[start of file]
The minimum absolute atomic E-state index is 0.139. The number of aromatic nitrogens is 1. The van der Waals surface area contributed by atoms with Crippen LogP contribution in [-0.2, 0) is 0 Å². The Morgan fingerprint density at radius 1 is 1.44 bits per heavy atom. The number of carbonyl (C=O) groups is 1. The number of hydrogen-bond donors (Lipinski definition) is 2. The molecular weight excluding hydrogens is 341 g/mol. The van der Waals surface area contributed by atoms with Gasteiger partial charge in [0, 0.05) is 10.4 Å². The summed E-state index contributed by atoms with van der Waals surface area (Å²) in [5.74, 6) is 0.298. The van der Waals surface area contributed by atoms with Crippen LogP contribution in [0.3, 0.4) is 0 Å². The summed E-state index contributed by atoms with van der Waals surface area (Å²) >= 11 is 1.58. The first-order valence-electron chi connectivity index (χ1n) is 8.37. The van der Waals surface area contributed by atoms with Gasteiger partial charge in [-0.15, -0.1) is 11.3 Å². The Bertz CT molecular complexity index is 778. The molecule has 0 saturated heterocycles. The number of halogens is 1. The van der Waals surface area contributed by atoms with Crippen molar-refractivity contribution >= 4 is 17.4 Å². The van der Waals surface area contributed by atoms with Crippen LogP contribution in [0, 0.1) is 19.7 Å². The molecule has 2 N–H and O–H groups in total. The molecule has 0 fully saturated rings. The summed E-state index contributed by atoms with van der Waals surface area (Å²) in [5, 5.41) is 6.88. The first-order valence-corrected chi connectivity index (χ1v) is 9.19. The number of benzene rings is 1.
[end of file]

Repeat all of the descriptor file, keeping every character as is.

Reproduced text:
The minimum absolute atomic E-state index is 0.139. The number of aromatic nitrogens is 1. The van der Waals surface area contributed by atoms with Crippen LogP contribution in [-0.2, 0) is 0 Å². The Morgan fingerprint density at radius 1 is 1.44 bits per heavy atom. The number of carbonyl (C=O) groups is 1. The number of hydrogen-bond donors (Lipinski definition) is 2. The molecular weight excluding hydrogens is 341 g/mol. The van der Waals surface area contributed by atoms with Gasteiger partial charge in [0, 0.05) is 10.4 Å². The summed E-state index contributed by atoms with van der Waals surface area (Å²) in [5.74, 6) is 0.298. The van der Waals surface area contributed by atoms with Crippen LogP contribution in [0.3, 0.4) is 0 Å². The summed E-state index contributed by atoms with van der Waals surface area (Å²) >= 11 is 1.58. The first-order valence-electron chi connectivity index (χ1n) is 8.37. The van der Waals surface area contributed by atoms with Gasteiger partial charge in [-0.15, -0.1) is 11.3 Å². The Bertz CT molecular complexity index is 778. The molecule has 0 saturated heterocycles. The number of halogens is 1. The van der Waals surface area contributed by atoms with Crippen molar-refractivity contribution >= 4 is 17.4 Å². The van der Waals surface area contributed by atoms with Crippen LogP contribution in [0, 0.1) is 19.7 Å². The molecule has 2 N–H and O–H groups in total. The molecule has 0 fully saturated rings. The summed E-state index contributed by atoms with van der Waals surface area (Å²) in [5, 5.41) is 6.88. The first-order valence-corrected chi connectivity index (χ1v) is 9.19. The number of benzene rings is 1.